Steve McClaren was sacked as England manager on Thursday following their failure to qualify for the European Championship finals next year.
At a news conference at Soho Square, the FA said they had made a unanimous decision to terminate the contract of McClaren and his assistant Terry Venables at a meeting this morning.
And the FA's chief executive Brian Barwick made a personal apology to England fans for the team's failure to qualify for Euro 2008, while the chairman Geoff Thompson said it was embarrassing.
As bookmakers made former Chelsea boss Jose Mourinho the favourite for the job, Barwick added that the nationality of England's next coach will not be an issue.
McClaren's time in office - at just 18 games the shortest tenure of any coach in the post - came to a humiliating end last night with a 3-2 defeat to Croatia at Wembley which ended England's hopes of reaching next summer's tournament.
FA chairman Geoff Thompson said: 'At a meeting of the FA board this morning the FA board unanimously decided to terminate the contract of England head coach Steve McClaren with immediate effect.
'We have also terminated the contract of assistant Terry Venables.'
McClaren refused to resign immediately after the game, but it appeared only a matter of time before he was axed.
All the major FA powerbrokers were at Soho Square for the meeting, and the speed with which they arranged a press conference suggested McClaren's future was not even a matter of debate.
Thompson continued: 'The recruitment process begins now, and we will do everything we can to get the right man for the job.'
Barwick admitted McClaren's failure to qualify for Euro 2008 cost him his job.
He said: 'It was a board decision - it was unanimous.
'I spoke to Steve this morning - we get on very well with him. I've had many grown-up conversations and had another one with him this morning - and I can only wish him well.
'But in the end, not qualifying for Euro 2008 comes up short. Qualification for a major tournament is probably a minimum requirement.'
Barwick admitted the task of finding a new manager would be handled differently to the last appointment.
'The recruitment process for the new coach begins now and we will do everything to get the right man for the job,' he said.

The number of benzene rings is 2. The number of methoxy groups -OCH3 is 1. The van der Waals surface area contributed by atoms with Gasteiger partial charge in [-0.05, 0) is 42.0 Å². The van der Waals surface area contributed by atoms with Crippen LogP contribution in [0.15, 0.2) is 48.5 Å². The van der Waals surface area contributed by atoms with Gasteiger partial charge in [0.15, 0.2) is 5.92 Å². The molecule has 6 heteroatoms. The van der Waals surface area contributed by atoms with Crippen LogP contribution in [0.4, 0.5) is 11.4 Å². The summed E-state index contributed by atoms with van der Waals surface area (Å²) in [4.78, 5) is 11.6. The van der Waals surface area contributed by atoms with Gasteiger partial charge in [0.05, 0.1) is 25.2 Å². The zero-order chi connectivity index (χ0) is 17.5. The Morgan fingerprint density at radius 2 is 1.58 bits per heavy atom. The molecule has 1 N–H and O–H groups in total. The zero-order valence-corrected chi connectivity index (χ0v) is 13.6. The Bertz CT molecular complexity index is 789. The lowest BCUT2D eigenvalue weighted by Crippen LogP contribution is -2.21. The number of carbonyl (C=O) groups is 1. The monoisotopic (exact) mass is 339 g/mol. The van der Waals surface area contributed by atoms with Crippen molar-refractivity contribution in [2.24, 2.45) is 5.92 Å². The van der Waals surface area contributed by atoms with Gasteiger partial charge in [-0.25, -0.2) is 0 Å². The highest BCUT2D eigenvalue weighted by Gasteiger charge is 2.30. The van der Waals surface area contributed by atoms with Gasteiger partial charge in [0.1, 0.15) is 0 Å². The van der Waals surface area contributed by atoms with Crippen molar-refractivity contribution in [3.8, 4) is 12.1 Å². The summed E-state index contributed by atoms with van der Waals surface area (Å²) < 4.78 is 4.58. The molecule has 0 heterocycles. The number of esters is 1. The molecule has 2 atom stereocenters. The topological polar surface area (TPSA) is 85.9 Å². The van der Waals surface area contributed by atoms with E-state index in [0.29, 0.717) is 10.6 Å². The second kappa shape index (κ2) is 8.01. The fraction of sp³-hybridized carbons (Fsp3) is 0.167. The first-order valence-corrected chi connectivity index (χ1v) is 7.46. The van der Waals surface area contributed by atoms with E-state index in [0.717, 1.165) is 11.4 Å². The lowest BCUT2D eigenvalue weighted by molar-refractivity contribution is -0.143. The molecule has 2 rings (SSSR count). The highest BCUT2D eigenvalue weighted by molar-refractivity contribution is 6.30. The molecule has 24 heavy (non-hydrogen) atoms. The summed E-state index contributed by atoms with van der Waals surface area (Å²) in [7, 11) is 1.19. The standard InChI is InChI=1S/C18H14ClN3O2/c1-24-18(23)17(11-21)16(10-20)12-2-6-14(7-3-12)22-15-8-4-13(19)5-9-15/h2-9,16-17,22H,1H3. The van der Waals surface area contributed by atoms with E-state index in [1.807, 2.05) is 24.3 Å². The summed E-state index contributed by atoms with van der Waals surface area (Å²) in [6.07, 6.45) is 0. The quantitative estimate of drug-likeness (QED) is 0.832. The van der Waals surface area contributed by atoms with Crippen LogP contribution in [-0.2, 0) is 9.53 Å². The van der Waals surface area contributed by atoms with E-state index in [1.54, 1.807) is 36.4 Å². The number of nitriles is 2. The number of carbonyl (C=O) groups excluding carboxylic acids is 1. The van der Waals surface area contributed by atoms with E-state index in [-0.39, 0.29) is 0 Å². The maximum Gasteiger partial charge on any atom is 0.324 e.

'It will be done differently. We've got to learn lessons from the way we did it.'
Pressed on whether there will be a change in the appointment process after pressure was brought to bring in an Englishman following Sven-Goran Eriksson's exit, Barwick made it clear all candidates will be considered.
'I don't think nationality will be an issue,' he said.
Thompson admitted the failure to qualify was embarrassing to the governing body.
'Of course we feel embarrassed,' he said.
'As we said earlier we expect as a major nation in Europe to qualify for the European Championships and World Cups. Of course we're embarrassed, disappointed, disappointed like all fans.'
Barwick was similarly humbled and offered a heartfelt apology for the situation: 'I'd like to apologise to the fans personally.
'I care about this passionately, it has never been just a job. I'm in it because I care about football, football fans and football teams.
'Last night was a tough, tough night.
'We care about this very much. I understand we have let them down and apologise for that.'
Asked about the financial loss, Barwick said: 'To the FA, less than £5million.'
Barwick also denied he regretted giving McClaren a four-year contract.
'The contract is a private contract. I don't regret that now; I think he has tried very hard.'
Board director and Premier League chairman Sir Dave Richards defended Barwick, saying: 'Brian has taken a lot of stick about him being the sole person (to appoint McClaren).
'This responsibility has to be shared among us all. It's unfair to say he was Brian's man - he was the FA's man.'
On the issue of the number of overseas players in the top flight, Richards added: 'You would know as well as anybody that the Premier League is the best in the world, because it has the best stars in the world.
'There are also rules in the European Union that allow players to come, and clubs will pick the best stars.'